In e-commerce, every company should strive to minimize transit times, catalyze deliveries, and keep shipping expenses low. And if fulfillment optimization is your goal, it’s crucial to understand how shipping zones are defined—and how they’ll influence your overall fulfillment strategy.

Shipping zones can affect nearly every facet of your shipping strategy, whether your capacity, average delivery times, or overall shipping costs. 

In this guide, we’ll break down the nine domestic shipping zones and discuss how to optimize your fulfillment model, no matter where your shipments need to be delivered.

What Are Shipping Zones?

Shipping zones are geographical regions predominantly measured by the distance from a shipment’s point of origin to its ultimate terminus. They operate on two principles:

  1. The closer a customer is to you, the lower the zone, and the faster their package will arrive. 
  2. The further a customer is from you, the higher the zone, and the longer a package will take to reach its final destination

In the US, domestic shipment zones span from Zone 1 to Zone 8—1, the closest and 8, the hardest to reach. 

While most shipping carriers use a zoning method, every carrier’s shipping method is different. For example, the UPS shipping zone method can slightly vary from FedEx or USPS shipping zones. 

But, Generally speaking, a Zone Map will appear as follows: 

While distance is the primary gauge for designating zones, this distance is not measured in mileage but rather by zip code groupings. 

For instance, it may be quicker to send a package from San Diego, CA, to New York, NY than from South Dakota to a rural location in West Virginia. While West Virginia is technically closer to South Dakota than New York to San Diego, sending a package to a location off the beaten distribution path can be more logistically complex for carriers.  

These intricacies may be easier to visualize by entering your business’ address in the UPS U.S. Ground Map.1 For example, the image below approximates how shipping zones would appear to a business located in San Diego, CA: 

How to Determine Your Shipping Zone

If there’s one thing to remember about shipping zones, they aren’t set in stone. Shipping zones are dynamic and tied to your company location, which may differ significantly from business to business. Moreover, each carrier’s approach to zoning also varies. 

Fortunately, it’s relatively simple to find out what your shipping zones are. First, visit the website of the carrier you want to use. From there, you can use their automated tools to calculate the shipping zone that corresponds with your shipment’s destination and estimated shipping costs. 

For the three major shipping carriers in the US, just follow the following links: 

How Do Shipping Zones Impact Your Business? 

Every e-commerce business should know how shipping zones affect its business model and bottom line. 

There are three main reasons you may feel the brunt of shipping zones: shipping costs, shipping weight, and your average time of fulfillment.

Shipping Costs

Most carriers will use zones to help determine the rates they’ll charge for shipping services. Generally, the further a package travels from its origin, the more it will cost.

Additionally, certain types of shipping services may be subject to zoning, whereas others aren’t. For example, while USPS Priority Mail Express is zoned, First-Class Mail isn’t.  So, USPS zones will be used to determine a shipping rate for Priority Mail Express only.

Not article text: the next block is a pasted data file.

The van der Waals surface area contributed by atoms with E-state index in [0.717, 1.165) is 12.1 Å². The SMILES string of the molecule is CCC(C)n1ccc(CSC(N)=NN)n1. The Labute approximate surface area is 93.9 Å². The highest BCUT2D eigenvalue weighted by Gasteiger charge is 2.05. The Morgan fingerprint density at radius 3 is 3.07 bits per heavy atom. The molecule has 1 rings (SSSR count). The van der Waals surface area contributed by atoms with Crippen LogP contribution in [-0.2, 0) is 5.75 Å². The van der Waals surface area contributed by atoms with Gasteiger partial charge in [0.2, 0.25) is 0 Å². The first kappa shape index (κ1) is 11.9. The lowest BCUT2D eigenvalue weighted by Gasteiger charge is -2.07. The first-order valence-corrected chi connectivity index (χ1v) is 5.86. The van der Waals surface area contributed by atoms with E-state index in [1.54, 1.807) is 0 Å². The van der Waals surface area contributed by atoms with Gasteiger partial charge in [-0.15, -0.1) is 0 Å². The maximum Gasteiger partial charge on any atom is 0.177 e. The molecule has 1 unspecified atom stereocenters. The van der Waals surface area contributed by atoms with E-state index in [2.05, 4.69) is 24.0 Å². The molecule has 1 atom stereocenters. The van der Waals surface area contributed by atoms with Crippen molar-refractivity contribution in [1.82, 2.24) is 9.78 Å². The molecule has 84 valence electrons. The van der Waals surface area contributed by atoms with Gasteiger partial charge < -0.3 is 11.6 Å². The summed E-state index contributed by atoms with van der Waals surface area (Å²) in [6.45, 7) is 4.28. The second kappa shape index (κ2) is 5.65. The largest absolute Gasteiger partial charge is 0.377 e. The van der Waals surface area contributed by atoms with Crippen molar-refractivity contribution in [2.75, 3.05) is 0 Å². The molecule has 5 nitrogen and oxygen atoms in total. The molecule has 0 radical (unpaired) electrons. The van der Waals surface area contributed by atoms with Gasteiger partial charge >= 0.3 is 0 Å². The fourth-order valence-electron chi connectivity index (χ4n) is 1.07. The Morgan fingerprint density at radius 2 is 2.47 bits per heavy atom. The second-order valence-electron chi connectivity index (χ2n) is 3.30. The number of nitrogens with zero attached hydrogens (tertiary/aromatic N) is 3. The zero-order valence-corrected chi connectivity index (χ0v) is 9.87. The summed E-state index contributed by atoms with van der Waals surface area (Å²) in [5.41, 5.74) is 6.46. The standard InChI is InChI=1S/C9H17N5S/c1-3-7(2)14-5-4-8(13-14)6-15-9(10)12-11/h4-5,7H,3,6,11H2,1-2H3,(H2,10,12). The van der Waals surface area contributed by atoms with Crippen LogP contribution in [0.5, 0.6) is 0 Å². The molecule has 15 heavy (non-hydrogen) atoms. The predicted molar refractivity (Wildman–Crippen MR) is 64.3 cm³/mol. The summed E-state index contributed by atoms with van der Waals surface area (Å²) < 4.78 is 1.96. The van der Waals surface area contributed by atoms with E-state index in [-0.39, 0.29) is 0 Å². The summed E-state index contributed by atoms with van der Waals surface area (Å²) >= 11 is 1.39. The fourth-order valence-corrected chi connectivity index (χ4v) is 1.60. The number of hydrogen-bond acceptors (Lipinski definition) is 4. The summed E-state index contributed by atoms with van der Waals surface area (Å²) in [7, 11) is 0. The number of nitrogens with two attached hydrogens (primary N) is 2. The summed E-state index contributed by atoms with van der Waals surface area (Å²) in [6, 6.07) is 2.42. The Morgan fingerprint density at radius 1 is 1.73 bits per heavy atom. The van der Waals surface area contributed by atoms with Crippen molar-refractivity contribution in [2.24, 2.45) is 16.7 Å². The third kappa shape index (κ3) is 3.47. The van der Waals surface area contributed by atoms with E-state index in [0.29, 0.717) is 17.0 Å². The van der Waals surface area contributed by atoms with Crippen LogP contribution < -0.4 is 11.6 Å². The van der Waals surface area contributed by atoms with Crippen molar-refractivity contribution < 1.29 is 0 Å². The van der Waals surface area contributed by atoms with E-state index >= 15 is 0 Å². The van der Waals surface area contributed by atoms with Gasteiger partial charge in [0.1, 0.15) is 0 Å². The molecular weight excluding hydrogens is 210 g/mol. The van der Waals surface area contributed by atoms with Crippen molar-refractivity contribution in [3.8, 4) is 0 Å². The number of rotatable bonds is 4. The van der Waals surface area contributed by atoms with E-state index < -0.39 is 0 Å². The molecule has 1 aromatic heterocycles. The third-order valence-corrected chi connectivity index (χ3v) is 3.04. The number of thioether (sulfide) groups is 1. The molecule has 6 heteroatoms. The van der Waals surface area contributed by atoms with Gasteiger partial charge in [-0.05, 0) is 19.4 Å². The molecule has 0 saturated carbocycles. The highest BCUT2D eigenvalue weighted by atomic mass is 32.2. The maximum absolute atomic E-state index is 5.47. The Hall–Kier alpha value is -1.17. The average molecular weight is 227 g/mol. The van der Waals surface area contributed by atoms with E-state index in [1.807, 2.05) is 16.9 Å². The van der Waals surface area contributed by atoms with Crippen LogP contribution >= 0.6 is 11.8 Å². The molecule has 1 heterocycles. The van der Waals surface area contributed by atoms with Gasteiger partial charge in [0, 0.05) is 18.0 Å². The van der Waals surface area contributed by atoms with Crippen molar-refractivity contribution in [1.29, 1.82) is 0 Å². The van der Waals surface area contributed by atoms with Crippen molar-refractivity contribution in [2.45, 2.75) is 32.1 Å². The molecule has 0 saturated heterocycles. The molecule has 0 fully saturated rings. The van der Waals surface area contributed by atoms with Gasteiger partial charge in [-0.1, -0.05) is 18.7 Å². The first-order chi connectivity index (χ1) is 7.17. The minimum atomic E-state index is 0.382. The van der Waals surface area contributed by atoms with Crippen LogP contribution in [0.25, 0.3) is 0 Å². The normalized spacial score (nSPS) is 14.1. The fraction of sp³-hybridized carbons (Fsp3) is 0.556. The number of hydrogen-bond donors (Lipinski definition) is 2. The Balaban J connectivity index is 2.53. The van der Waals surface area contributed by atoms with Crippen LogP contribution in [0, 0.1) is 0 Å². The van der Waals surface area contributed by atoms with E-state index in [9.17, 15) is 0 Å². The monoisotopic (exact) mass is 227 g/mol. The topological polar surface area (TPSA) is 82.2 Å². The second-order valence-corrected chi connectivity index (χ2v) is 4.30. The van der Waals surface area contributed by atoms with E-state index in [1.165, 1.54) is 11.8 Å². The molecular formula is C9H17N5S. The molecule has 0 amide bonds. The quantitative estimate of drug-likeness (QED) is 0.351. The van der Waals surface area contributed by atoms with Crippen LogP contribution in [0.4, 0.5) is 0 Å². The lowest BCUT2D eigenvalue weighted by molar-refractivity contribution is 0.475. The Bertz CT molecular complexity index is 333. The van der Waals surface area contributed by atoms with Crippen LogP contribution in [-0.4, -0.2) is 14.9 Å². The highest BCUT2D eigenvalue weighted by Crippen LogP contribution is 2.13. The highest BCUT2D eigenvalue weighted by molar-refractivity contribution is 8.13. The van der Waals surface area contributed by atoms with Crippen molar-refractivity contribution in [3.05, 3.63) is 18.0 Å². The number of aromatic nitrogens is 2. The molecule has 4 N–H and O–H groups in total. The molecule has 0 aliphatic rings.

For businesses that send shipments all over the country, understanding your per-package freight costs is essential for setting shipping prices for customers. If you select a standard charge for two-day shipping that’s too low, you could feel the pinch—especially if a significant portion of your customer base lives far away. 

Shipment Weight

If you’re in the business of shipping heavier or bulkier items, sending shipments to higher shipping zones can have an even greater impact on pricing. 

That said, there are ways to optimize your fulfillment strategy, reduce your zones, and lower your shipping costs. Instead of warehousing goods in a single location—particularly your heavier products—you can split them up into several locations across the country. That way, no matter where a customer lives, you can slash shipping expenses by sending the product from the shipping hub the fewest zones away from their location. 

Fulfillment Times 

As our handy UPS ground map demonstrates, higher zones simply take longer to reach. 

If you promise all of your domestic customers a 2-day delivery on their orders, you’ll need to tailor your fulfillment strategy so that all of your merchandise is within range of your customers—in this case, 5 zones or less. If that’s not plausible for you as a business, you’ll need to amend your guarantee, so your shipping policies align with customer expectations.

Know Your Zones, Optimize Your Fulfillment

These days, the success and reputation of an e-commerce business depend on the integrity of its fulfillment strategy. Customers want their products as speedily as possible, and everybody wins when shipping costs—and logistics—are streamlined to a T. 

While you can’t alter the country’s physical landscape, you can familiarize yourself with how shipping zones work. And with some industry know-how—and a competent shipping service—you can design a fulfillment strategy that meets your customer where they are without feeling the pinch in the process.

At Shipware, we can also help you reduce shipping costs and streamline your order fulfillment for better operations. Using audit and consulting services, we help ensure your parcel and LTL shipping is a smooth process. Contact us today to learn more!



  1. UPS. U.S. Ground Maps.